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Mandatory Mandarin Taught in Georgia Public School

  • Ira Mellman

A Mandarin teacher guides students through a language lesson, Macon, Georgia, October 2012. (Courtesy of Bibb County School District)

A Mandarin teacher guides students through a language lesson, Macon, Georgia, October 2012. (Courtesy of Bibb County School District)

Romain Dallemand is the new superintendent for Bibb County Schools in the city of Macon, Georgia. When he took control about a year ago, more than half of the student population had left school before graduation, and almost 500 students were expelled annually due to disciplinary problems.
So Dellemand helped develop a plan he labeled the “Macon Miracle,” a course of action described by the school system as a “comprehensive strategic plan designed to ensure that each child is given a chance to achieve success in a 21st century, multi-ethnic global society.”
According to Dellemand, the plan includes intensive English and mathematics courses along with a controversial mandate: all students learn Mandarin.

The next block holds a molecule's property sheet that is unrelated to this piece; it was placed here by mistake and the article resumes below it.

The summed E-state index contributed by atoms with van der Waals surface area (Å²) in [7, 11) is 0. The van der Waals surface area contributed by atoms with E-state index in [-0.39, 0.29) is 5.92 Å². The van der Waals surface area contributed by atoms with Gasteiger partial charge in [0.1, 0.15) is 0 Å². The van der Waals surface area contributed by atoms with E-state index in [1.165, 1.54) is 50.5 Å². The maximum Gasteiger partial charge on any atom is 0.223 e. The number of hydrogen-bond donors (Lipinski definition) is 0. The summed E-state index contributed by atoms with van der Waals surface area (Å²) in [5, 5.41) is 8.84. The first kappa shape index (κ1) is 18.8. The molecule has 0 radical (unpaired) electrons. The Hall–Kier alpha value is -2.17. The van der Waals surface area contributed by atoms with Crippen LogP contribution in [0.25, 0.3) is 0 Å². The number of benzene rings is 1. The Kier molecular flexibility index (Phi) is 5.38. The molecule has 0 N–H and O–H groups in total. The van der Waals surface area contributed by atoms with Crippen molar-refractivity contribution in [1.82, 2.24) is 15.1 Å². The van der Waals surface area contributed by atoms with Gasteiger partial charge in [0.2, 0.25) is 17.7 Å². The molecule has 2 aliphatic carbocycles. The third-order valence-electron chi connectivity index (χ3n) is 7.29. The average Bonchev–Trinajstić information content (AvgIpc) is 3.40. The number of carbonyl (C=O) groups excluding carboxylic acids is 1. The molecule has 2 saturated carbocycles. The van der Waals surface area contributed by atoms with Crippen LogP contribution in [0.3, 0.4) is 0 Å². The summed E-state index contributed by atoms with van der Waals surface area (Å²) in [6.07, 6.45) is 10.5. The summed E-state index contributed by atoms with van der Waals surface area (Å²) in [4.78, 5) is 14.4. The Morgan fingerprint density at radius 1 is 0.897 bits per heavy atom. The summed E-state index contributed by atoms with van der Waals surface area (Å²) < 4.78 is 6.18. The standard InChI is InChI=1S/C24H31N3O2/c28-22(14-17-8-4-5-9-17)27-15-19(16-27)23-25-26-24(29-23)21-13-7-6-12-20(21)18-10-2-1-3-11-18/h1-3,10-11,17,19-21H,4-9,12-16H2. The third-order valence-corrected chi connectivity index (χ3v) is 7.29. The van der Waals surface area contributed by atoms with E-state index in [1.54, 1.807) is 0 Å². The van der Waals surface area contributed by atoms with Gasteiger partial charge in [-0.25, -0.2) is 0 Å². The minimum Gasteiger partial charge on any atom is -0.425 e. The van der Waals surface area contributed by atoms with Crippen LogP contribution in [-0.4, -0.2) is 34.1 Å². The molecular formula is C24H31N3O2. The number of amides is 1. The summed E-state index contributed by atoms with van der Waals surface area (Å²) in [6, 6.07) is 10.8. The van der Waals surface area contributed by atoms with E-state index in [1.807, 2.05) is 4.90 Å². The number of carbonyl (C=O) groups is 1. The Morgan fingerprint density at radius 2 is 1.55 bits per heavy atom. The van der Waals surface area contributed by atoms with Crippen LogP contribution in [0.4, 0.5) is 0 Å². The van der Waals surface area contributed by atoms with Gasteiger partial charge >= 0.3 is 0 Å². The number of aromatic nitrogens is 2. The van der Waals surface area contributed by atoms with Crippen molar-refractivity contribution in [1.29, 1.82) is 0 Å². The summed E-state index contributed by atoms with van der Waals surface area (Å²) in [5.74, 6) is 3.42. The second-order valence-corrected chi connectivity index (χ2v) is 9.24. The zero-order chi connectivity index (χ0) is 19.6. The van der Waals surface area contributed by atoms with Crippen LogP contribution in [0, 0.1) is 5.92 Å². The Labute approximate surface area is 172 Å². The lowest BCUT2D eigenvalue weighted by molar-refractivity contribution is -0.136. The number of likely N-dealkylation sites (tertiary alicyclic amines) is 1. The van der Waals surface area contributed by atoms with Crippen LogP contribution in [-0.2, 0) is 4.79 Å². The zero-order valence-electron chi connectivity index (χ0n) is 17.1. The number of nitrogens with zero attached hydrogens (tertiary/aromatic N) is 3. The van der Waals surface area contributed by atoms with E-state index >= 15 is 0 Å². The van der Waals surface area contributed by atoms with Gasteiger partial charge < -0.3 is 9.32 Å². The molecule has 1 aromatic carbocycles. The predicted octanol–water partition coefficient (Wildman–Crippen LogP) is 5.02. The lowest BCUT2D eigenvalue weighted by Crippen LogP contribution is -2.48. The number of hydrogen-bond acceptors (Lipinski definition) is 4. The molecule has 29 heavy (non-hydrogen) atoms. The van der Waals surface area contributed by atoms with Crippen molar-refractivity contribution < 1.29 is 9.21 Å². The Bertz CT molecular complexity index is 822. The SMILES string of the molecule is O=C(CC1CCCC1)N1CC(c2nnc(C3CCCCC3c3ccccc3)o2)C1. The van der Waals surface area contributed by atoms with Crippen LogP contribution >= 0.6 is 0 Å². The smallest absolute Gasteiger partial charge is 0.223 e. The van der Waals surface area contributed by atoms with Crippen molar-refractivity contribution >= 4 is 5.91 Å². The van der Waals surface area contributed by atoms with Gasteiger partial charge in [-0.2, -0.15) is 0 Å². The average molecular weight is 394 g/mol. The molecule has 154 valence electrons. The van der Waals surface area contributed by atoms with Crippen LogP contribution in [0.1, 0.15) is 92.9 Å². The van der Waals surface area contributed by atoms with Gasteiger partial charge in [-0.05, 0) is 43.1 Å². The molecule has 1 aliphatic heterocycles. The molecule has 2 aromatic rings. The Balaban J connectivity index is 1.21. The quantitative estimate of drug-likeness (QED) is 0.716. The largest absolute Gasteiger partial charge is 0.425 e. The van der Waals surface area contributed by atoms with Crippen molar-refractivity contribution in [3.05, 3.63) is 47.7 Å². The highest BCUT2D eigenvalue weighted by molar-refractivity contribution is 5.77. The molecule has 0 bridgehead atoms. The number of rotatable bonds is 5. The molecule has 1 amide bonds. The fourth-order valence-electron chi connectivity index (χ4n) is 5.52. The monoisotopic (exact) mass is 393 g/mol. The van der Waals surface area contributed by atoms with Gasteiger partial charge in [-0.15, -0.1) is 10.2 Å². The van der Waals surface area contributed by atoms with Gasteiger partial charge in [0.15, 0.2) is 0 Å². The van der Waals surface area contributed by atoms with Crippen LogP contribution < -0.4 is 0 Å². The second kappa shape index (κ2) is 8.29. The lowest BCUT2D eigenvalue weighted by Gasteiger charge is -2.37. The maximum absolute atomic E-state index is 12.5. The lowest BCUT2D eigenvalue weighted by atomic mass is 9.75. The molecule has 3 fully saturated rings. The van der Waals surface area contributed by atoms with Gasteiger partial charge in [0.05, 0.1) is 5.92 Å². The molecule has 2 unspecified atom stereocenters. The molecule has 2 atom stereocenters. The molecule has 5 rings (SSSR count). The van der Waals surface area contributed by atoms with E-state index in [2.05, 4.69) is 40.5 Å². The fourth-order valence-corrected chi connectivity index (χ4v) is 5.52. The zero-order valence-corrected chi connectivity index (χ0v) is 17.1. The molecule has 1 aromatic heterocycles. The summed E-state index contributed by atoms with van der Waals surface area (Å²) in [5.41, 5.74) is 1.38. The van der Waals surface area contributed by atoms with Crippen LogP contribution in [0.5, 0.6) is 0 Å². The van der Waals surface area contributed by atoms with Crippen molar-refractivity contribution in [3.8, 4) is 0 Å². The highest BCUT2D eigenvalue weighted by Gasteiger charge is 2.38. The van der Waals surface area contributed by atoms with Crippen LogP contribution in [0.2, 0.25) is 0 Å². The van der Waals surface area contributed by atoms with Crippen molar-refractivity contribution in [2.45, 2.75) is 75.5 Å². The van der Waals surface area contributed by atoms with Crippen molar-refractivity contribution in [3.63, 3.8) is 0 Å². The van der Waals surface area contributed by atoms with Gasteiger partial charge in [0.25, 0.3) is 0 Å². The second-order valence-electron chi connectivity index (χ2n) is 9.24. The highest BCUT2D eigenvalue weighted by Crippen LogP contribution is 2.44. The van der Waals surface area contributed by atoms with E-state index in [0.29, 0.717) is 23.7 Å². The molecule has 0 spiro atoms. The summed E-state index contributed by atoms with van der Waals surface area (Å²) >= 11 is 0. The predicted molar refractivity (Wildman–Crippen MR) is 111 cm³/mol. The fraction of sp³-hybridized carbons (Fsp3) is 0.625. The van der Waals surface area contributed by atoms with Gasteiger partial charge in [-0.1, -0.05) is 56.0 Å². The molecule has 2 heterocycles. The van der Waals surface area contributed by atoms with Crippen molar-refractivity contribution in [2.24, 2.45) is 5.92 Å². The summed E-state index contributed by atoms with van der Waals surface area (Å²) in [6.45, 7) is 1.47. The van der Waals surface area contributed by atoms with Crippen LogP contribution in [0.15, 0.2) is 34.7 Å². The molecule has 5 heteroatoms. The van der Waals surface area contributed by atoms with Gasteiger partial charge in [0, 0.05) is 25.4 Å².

“For the students we have in school today — students who are in kindergarten or elementary school — in their world, Asian culture will play a major role ... Mandarin Chinese will be a language that benefits them greatly,” he says.
“The positive reactions have been overwhelming,” he says, explaining that of some concerned critics, however, have been “very vocal.”
One concern that has been voiced, for example, regards those brought in to teach Mandarin. Recruited via the Chinese government-backed Confucius Institute program, the new educators, some parents feared, would be conduct communism lessons in class.
“That is not true. That is not the case,” says Dellemand, adding that parents are invited to visit the classroom and observe for themselves.
Under the plan, the institute covers costs and pays salaries of Mandarin teachers sent to Macon, something Dellemand says factored heavily in his decision to implement the program.
“I would not have been able to afford this," he says. "In fact, the reason why we have not been able to offer another language especially at the elementary level is that we cannot afford it.”
Nevertheless, the superintendent says the Mandarin program presents students in his district “the opportunity of a lifetime.”
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